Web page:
I’ve been told this face is ugly, that it looks like a man, that it must be an Asian woman. Someone, trying to help me out, took a chisel and removed her left cheek bone prior to this picture because they disagreed about the structure of this face. I was really upset afterward and I had to carve deeper to get the cheek partially restored.  Now the nose looks crooked and adjustments need to be made.  I am doing my best to use these comments, experiences and the guidance to benefit the quality of my work overall. I guess it’s good to run into many obstacles to learn better how to deal with them.

I love working with a hammer and chisel. I love the feel of the tools in my hands. I hope I wind up with something that looks human in the end.


This is part five of the series on this stone carving.

Part 4: Little bit older and a lot less boulder

Part 3: Fo shizzel my chizzel

Part 2: The cure for stonliness is a friend with a chisel

Part 1: Turned to stone

Little bit older and a lot less boulder

Stone carving by Kim Marchesseault 

Here is more progress on the stone carving I’m doing in Paris Alexander’s workshop. I’m using mostly the tooth chisel to figure out the planes of the face. I want to go much deeper on the far side. I’ve not even started shaping the hand. Lots of work ahead!

This is part four of the series on this stone carving.

Part 3:  Fo shizzel my chizzel

Part 2: The cure for stonliness is a friend with a chisel

Part 1: Turned to stone

Fo Shizzel My Chizzel


stone carving_0101 

Second day carving this stone and I am having a blast. My teacher, Paris Alexander,taught me to use a point chisel to clear out more stone and to do some shaping with a tooth chisel. I was supposed to round out the tip of the nose (/me points to the square flat thing which is not rounded in the middle of the face) but I was bad and got distracted playing around with the rest of the face. He really has his work cut out for him, being stuck with me as a student. I can hardly wait till next week.

Part 1:  Turned to Stone -preliminary sketch for this sculpture

Part 2: The Cure for Stonliness is a Friend with a Chisel – image transfer and initial carving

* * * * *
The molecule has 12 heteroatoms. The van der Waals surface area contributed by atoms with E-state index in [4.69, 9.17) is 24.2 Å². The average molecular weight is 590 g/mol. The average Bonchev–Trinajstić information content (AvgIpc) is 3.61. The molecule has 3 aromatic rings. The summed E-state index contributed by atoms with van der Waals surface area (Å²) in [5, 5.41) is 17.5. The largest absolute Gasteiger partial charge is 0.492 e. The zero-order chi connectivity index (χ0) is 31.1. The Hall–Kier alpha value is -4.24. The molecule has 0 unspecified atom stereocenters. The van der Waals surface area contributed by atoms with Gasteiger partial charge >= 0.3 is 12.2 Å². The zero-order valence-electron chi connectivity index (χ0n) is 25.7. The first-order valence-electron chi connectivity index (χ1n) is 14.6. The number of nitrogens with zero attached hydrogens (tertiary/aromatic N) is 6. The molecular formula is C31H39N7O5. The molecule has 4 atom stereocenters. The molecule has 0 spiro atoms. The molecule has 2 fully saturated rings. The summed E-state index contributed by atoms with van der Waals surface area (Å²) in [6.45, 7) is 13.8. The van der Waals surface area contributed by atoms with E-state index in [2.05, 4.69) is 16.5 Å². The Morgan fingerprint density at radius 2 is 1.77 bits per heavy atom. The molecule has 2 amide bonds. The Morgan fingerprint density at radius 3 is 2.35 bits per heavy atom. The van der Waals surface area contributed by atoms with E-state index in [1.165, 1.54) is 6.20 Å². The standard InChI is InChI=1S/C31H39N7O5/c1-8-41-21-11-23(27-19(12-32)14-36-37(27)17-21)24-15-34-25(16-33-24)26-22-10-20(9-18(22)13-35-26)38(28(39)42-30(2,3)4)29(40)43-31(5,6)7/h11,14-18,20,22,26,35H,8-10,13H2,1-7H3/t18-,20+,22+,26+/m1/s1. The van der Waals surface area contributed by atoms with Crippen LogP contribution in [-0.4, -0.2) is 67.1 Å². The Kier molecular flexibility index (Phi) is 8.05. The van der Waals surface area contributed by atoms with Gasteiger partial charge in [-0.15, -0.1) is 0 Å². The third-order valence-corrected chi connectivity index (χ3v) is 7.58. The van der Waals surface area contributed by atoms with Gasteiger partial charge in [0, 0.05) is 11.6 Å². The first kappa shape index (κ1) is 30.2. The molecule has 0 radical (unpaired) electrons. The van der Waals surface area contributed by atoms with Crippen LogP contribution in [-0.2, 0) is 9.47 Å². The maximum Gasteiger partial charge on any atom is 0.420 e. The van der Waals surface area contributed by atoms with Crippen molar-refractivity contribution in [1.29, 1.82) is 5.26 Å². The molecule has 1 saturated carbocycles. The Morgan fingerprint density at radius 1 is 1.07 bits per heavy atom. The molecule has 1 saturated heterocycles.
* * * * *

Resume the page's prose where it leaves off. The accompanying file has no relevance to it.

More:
The cure for stonliness is a friend with a chisel


The post Turned to stone contains an image of the preliminary sketch for this carving. stonecarving_20105We used a hammer and chisel to roughly outline the major parts of our design in limestone. I jumped the gun by chiseling around the mouth, nose and eyes a bit, but hopefully I didn’t do any serious harm.  The next step will be removing lots of stone from the low areas in the design. After the high and low areas are roughed in, we get to start really shaping and refining things.

The high parts of this carving will be the hand, the tip of the nose, the *picture* right cheek/brow and the hair on the top right portion of the image, which is X’ed out so it will not be touched till later. Underneath the ear area will be one of the deeper parts of the carving so lots of stone will be removed there. The hair/fabric I have just roughed in so that I can fine tune the design in stone as I work.

It’s nice that we do not have to wear a respirator while carving limestone. A respirator is required for granite and marble.

I’m excited about trying out stone carving with Paris Alexander here in the Raleigh area. He’s great at patiently showing us how to use and hold the tools for good results. Without this, I would probably abandon stone. I woke up last night holding an imaginary chisel in my left hand just the way Paris taught me.

I still have high hopes for something that looks human when I’m done. I have a lot of stone left to remove and I can hardly wait till Saturday rolls around again.